By Sallie Culbreth, M.S.
I was recently privileged to have a long conversation with R.A. Dickey – Major League Baseball knuckleball pitcher for the Toronto Blue Jays. He authored a fabulous book – Wherever I Wind Up – where he chronicles his journey beyond sexual abuse and his “quest for truth, authenticity, and the perfect knuckleball.” He grew up in an alcoholic home with an absent father, and was sexually abused by a female baby sitter and sexually assaulted by a teenage boy.
As we spoke about the challenge of recovery for a male survivor of sexual assault, he talked about the “shame spiral” that becomes a prison for men if it is allowed to progress. It is a prison built on performance, pretending, and hiding. It is a prison where toxic voices that Dickey calls “birds of prey” flourish and create an internal definition of being trash, being less-than, stained, and inadequate.
For R.A. Dickey, as for most men, recovery is about truth-telling, and he writes that “truth telling isn’t tidy or predictable.” When he realized that he had become what he promised himself he’d never be, he was overwhelmed. He hated what he saw in himself as a man, a husband, in his faith, and in his performance as an athlete. It took a near death experience in the Missouri River before the narrative for his life changed.
Recovery has been a long process for him, as it is for anyone who has the courage to embark on the journey beyond abuse. The advice he gives to men who have experienced abuse?
• Be committed to pursue health and truth, even when it’s painful
• Recognize that you’ve been bearing your burdens alone your entire life, and that an important part of recovery is to learn to be present – to show up, to intentionally be for all that is your life – whether good or bad
• Allow yourself to feel lousy and stop stuffing your emotions
• Acknowledge that you probably hate everything and are most likely furious with God
• Grieve for all that has been lost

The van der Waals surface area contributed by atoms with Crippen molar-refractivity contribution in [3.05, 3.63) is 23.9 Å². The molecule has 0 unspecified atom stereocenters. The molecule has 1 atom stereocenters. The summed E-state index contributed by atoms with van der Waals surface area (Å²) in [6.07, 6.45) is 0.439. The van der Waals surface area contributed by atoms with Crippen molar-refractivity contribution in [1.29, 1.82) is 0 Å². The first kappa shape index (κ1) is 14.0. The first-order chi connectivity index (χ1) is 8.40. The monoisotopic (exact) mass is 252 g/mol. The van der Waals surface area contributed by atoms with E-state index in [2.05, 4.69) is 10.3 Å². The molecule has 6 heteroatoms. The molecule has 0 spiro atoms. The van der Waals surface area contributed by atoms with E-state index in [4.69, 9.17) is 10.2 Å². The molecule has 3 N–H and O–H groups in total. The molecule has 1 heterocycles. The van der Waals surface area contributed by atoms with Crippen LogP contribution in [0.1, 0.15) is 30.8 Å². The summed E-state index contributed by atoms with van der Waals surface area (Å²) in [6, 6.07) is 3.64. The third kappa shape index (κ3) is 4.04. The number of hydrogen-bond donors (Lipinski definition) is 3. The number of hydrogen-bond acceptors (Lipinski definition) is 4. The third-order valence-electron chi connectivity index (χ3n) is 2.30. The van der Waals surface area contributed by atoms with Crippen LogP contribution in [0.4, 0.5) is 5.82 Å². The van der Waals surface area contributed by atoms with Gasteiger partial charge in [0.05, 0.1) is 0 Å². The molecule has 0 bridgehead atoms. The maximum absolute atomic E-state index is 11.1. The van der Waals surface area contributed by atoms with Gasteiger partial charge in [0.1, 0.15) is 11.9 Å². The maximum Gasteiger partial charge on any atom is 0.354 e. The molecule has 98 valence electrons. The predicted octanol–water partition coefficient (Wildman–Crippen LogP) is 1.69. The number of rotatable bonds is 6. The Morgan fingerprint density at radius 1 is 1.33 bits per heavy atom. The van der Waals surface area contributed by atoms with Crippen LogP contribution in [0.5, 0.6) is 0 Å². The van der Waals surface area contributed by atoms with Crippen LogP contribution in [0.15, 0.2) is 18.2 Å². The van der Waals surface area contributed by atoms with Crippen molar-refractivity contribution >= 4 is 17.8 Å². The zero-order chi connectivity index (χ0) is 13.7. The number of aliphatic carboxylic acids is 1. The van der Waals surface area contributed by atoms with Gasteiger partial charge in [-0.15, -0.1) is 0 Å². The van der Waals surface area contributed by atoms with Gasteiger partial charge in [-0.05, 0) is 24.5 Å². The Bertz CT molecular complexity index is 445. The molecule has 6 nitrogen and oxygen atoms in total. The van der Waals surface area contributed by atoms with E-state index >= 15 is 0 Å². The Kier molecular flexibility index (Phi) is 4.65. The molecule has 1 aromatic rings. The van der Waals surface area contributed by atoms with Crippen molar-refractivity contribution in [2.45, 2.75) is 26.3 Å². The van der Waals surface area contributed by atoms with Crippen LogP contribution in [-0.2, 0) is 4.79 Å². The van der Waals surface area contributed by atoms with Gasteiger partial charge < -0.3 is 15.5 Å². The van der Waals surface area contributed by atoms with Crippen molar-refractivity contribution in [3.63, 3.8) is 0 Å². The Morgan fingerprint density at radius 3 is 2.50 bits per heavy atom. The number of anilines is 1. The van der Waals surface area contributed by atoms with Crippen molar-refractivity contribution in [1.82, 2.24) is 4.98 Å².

• Learn that God is not a genie
• Be ready to take the greatest risks of all – live in truth, intimacy, authenticity, and faith
The other courageous men that helped me compile this series also shared what help they found to be effective in their journeys beyond abuse:
• Alternative therapies – such as EMDR, art and music therapies, and adventure therapy
• Intentionally being kind and patient with yourself
• Find examples of other men with similar experiences who have moved forward and will provide encouragement and inspiration
• Become attached to a caring community – such as a congregation, an interest group, a support group, or an accountability group
• Seek healthy and fun relationships that create better balance
• Meditation and prayer – take time to seek spiritual nurturing and growing opportunities
• Keep tangible items close by that will reconnect you to balance and well-being (one man called this his emergency pouch that is filled with items such as prayer beads, images and inspirational quotes)
• Keep a music library filled with meaningful songs that are easily accessible (perhaps in your phone or iPod)
• Have essential oils that provide comforting fragrances
• One man finds that covering his head with a shamagh scarf or hood can give him space from all that crowds him when he feels overwhelmed – it becomes like a portable “prayer closet”
What is at stake if men don’t pursue life beyond abuse? As R.A. Dickey’s therapist once told him, “If you aren’t willing to face your demons – if you can’t find the courage to take on your fear and hurt and anger – you might as well wrap them up with a bow and given them to your children. Because they will be carrying the same thing . . . unless you are willing to do the work” (Stephen James).
I conclude this week’s Roadside Assistance with a quote from R.A. Dickey’s book:
“The point isn’t to arrive – the point is to seek, to walk humbly with God, to keep walking, and keep believing.”
He resolved his journey beyond abuse by saying this: “I am trustworthy. I belong. I am celebrated. I have hope.”
Note: I deeply appreciate the six men who helped me compile this series, as well as the time that R.A. Dickey gave me for an in-depth conversation about his journey beyond abuse.
Category: Roadside Assistance - Weekly Articles